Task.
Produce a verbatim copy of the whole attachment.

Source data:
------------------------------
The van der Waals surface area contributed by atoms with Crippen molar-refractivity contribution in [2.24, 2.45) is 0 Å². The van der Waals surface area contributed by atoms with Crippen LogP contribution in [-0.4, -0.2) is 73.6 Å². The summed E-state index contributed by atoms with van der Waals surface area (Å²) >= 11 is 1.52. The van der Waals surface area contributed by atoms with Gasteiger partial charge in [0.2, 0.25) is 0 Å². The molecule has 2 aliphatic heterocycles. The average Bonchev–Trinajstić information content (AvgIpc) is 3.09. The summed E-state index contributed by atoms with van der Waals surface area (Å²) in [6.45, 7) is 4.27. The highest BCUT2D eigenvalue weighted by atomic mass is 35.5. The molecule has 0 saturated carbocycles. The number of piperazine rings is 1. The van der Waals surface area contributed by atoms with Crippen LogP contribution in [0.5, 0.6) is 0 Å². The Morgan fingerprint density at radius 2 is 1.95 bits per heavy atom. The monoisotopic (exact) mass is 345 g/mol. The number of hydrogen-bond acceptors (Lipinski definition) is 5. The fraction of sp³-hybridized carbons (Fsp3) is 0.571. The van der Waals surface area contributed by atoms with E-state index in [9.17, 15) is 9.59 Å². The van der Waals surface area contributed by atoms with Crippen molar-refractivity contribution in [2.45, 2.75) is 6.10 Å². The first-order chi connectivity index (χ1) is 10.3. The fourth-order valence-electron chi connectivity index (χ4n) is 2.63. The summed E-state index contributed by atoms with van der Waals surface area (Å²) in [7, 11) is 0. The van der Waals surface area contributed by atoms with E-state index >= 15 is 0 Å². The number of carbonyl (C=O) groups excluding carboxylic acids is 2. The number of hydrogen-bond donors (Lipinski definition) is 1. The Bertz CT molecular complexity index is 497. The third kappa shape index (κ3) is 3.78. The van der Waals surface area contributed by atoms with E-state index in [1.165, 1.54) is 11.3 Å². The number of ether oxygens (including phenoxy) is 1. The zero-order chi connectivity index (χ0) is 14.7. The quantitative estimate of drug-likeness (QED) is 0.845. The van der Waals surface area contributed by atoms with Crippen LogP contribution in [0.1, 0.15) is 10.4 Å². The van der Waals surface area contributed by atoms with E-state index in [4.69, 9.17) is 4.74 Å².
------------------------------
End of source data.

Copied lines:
The van der Waals surface area contributed by atoms with Crippen molar-refractivity contribution in [2.24, 2.45) is 0 Å². The van der Waals surface area contributed by atoms with Crippen LogP contribution in [-0.4, -0.2) is 73.6 Å². The summed E-state index contributed by atoms with van der Waals surface area (Å²) >= 11 is 1.52. The van der Waals surface area contributed by atoms with Gasteiger partial charge in [0.2, 0.25) is 0 Å². The molecule has 2 aliphatic heterocycles. The average Bonchev–Trinajstić information content (AvgIpc) is 3.09. The summed E-state index contributed by atoms with van der Waals surface area (Å²) in [6.45, 7) is 4.27. The highest BCUT2D eigenvalue weighted by atomic mass is 35.5. The molecule has 0 saturated carbocycles. The number of piperazine rings is 1. The van der Waals surface area contributed by atoms with Crippen LogP contribution in [0.5, 0.6) is 0 Å². The Morgan fingerprint density at radius 2 is 1.95 bits per heavy atom. The monoisotopic (exact) mass is 345 g/mol. The number of hydrogen-bond acceptors (Lipinski definition) is 5. The fraction of sp³-hybridized carbons (Fsp3) is 0.571. The van der Waals surface area contributed by atoms with E-state index in [9.17, 15) is 9.59 Å². The van der Waals surface area contributed by atoms with Crippen molar-refractivity contribution in [2.45, 2.75) is 6.10 Å². The first-order chi connectivity index (χ1) is 10.3. The fourth-order valence-electron chi connectivity index (χ4n) is 2.63. The summed E-state index contributed by atoms with van der Waals surface area (Å²) in [7, 11) is 0. The van der Waals surface area contributed by atoms with E-state index >= 15 is 0 Å². The number of carbonyl (C=O) groups excluding carboxylic acids is 2. The number of hydrogen-bond donors (Lipinski definition) is 1. The Bertz CT molecular complexity index is 497. The third kappa shape index (κ3) is 3.78. The van der Waals surface area contributed by atoms with E-state index in [1.165, 1.54) is 11.3 Å². The number of ether oxygens (including phenoxy) is 1. The zero-order chi connectivity index (χ0) is 14.7. The quantitative estimate of drug-likeness (QED) is 0.845. The van der Waals surface area contributed by atoms with Crippen LogP contribution in [0.1, 0.15) is 10.4 Å². The van der Waals surface area contributed by atoms with E-state index in [4.69, 9.17) is 4.74 Å².